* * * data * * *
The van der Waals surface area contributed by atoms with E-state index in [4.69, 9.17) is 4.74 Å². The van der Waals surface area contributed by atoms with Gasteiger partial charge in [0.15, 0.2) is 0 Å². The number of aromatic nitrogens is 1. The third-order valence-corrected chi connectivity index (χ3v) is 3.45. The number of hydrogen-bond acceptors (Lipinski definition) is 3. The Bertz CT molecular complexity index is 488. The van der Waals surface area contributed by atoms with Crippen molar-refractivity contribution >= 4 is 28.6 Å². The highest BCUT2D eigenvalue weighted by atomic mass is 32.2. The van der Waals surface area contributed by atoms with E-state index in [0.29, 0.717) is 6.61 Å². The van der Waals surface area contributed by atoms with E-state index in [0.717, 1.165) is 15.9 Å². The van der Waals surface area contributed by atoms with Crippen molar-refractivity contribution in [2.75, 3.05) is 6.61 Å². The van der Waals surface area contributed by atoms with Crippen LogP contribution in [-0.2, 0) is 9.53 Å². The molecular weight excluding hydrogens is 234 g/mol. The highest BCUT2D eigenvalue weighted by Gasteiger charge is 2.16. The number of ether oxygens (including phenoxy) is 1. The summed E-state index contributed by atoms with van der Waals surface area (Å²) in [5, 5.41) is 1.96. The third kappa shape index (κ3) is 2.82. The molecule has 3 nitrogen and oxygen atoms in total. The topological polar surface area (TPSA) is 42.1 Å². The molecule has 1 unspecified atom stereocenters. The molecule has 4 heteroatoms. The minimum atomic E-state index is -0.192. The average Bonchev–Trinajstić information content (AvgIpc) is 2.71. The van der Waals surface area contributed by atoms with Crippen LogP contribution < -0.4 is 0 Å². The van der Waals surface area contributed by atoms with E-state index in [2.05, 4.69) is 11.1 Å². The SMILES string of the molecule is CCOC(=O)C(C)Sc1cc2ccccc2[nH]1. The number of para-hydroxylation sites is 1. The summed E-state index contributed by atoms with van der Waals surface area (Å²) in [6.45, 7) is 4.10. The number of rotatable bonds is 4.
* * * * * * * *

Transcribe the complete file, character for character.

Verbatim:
The van der Waals surface area contributed by atoms with E-state index in [4.69, 9.17) is 4.74 Å². The van der Waals surface area contributed by atoms with Gasteiger partial charge in [0.15, 0.2) is 0 Å². The number of aromatic nitrogens is 1. The third-order valence-corrected chi connectivity index (χ3v) is 3.45. The number of hydrogen-bond acceptors (Lipinski definition) is 3. The Bertz CT molecular complexity index is 488. The van der Waals surface area contributed by atoms with Crippen molar-refractivity contribution >= 4 is 28.6 Å². The highest BCUT2D eigenvalue weighted by atomic mass is 32.2. The van der Waals surface area contributed by atoms with E-state index in [0.29, 0.717) is 6.61 Å². The van der Waals surface area contributed by atoms with E-state index in [0.717, 1.165) is 15.9 Å². The van der Waals surface area contributed by atoms with Crippen molar-refractivity contribution in [2.75, 3.05) is 6.61 Å². The van der Waals surface area contributed by atoms with Crippen LogP contribution in [-0.2, 0) is 9.53 Å². The molecular weight excluding hydrogens is 234 g/mol. The highest BCUT2D eigenvalue weighted by Gasteiger charge is 2.16. The number of ether oxygens (including phenoxy) is 1. The summed E-state index contributed by atoms with van der Waals surface area (Å²) in [5, 5.41) is 1.96. The third kappa shape index (κ3) is 2.82. The molecule has 3 nitrogen and oxygen atoms in total. The topological polar surface area (TPSA) is 42.1 Å². The molecule has 1 unspecified atom stereocenters. The molecule has 4 heteroatoms. The minimum atomic E-state index is -0.192. The average Bonchev–Trinajstić information content (AvgIpc) is 2.71. The van der Waals surface area contributed by atoms with Crippen LogP contribution < -0.4 is 0 Å². The van der Waals surface area contributed by atoms with E-state index in [2.05, 4.69) is 11.1 Å². The SMILES string of the molecule is CCOC(=O)C(C)Sc1cc2ccccc2[nH]1. The number of para-hydroxylation sites is 1. The summed E-state index contributed by atoms with van der Waals surface area (Å²) in [6.45, 7) is 4.10. The number of rotatable bonds is 4.